If the settings for the WiFi in MQTT broker are correctly filled in in the application, it can be built and uploaded to the Arduino MKR1000. After installing the software, a default face will become visible if everything is connected correctly.
This is how it looks if you have also made the snowball as described later in this story.
MQTT broker (Shiftr.io)
As an online MQTT broker, the Shiftr.io is used. This is a broker specific for prototyping. To start using it, you should signup to create your own account.
After that, you can go to your own dashboard and create a namespace. Within the namespace, you should create a token (config button after the namespace name). The token should be filled in the Arduino code and in the Node-RED configuration.
For the Arduino code, look for the line:
client.connect("snowball", "#######", "##################")
Node-RED should be installed on a PC/RasberryPi or other system in the network. If you use your own MQTT broker, it is possible to use the same system for it. How to install Node-RED is described here: http://nodered.org/docs/getting-started/installation.
If Node-RED is installed, you should add the node: node-red-dashboard – see here. This is needed to create a web based dashboard. After installing this, Node-RED can be started. Go to the Node-RED page. Mostly localhost:1880but see this on your terminal.
After starting Node-RED, you should load the Node-RED application in to the Node-RED environment. Do this by copying the Node-RED application on this page and inserting it in to your Node-RED environment. At the right top of the Node-RED screen, there is a config/settings icon. Click on this icon and then select import from clipboard, and import the application as new. After loading the Node-RED application, you should see the following:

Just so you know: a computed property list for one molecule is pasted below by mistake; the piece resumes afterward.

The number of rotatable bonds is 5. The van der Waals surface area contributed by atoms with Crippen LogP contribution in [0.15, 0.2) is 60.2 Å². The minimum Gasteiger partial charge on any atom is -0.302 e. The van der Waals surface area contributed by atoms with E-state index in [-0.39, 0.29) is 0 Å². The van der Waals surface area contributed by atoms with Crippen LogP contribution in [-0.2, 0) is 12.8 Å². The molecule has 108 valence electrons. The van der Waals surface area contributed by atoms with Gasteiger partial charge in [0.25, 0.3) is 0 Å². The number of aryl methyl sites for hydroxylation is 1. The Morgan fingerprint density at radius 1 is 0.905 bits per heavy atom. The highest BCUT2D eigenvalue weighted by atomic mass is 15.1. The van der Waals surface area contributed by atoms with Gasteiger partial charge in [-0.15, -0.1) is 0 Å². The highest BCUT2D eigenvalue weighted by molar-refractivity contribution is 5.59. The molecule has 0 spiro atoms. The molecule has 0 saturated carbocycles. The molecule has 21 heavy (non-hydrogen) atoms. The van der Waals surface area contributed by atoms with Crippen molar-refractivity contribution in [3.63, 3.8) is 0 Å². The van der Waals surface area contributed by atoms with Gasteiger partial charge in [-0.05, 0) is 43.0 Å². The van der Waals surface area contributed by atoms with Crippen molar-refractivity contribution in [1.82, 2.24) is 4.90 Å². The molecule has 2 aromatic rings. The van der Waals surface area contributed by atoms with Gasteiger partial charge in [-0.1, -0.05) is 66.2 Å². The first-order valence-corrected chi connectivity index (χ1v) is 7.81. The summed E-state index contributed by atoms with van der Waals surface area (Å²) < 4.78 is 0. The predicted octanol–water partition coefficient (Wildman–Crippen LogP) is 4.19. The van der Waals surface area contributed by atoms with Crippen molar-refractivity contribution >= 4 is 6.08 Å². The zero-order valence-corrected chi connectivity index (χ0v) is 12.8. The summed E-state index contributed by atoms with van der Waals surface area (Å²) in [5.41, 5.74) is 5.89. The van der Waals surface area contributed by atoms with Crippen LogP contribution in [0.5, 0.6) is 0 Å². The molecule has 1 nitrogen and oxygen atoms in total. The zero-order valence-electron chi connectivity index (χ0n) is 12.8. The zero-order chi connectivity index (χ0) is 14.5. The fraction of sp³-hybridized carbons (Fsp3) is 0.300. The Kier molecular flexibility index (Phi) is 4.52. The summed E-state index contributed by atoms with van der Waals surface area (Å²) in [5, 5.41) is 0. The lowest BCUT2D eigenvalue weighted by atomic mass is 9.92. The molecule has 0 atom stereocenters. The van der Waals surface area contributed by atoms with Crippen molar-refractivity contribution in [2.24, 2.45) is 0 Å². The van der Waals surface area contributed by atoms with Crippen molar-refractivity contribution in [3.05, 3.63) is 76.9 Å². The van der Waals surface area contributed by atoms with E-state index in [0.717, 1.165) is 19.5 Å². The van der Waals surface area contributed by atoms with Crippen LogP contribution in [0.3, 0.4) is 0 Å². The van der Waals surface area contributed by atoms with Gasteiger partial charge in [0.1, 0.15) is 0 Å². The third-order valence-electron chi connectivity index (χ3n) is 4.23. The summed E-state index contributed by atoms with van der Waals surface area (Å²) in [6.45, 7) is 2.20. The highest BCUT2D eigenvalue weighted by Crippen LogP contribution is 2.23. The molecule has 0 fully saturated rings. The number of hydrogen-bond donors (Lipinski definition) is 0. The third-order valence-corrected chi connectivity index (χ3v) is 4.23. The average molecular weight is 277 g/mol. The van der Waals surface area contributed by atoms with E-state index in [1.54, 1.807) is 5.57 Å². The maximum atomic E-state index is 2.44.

The application is now loaded. To get it up and running, the application should be deployed. Before deploying the application, the MQTT settings should be set correctly, the link to the server and the token. To do that, search for a MQTT node.
Click on it and you see the following popup screen:
Click on the edit button after server and the edit screen for updating the server appears.
Fill in your server address. Select the tab Security and also fill in your token. Now the noded application can be deployed.
Open a new web browser window and go to the dashboard. The dashboard has the same address as the Node-RED application but with
If all is configured correctly, you should be able to control the snowball remotely.
Making the Smiling Snowball
The last step is creating the snowball self. Start making the snowball out of cardboard. You need cardboard of 400 mm x 400 mm (15.7 inch x 15.7 inch). Cut out a circle with a diameter of 400 mm (15.7 inch). Draw the squares where the matrices should be placed as shown in the following drawing.
Cut out the places where the matrices should be placed, the black squares as shown in the drawing above.
Paste over the front the white paper and make it look like a snow ball.
After checking the matrices and defining which is which matrices, you put the matrices in the face on the correct places. Paste the matrices with tape on the cardboard. The result should be as the image below.
Have fun with it.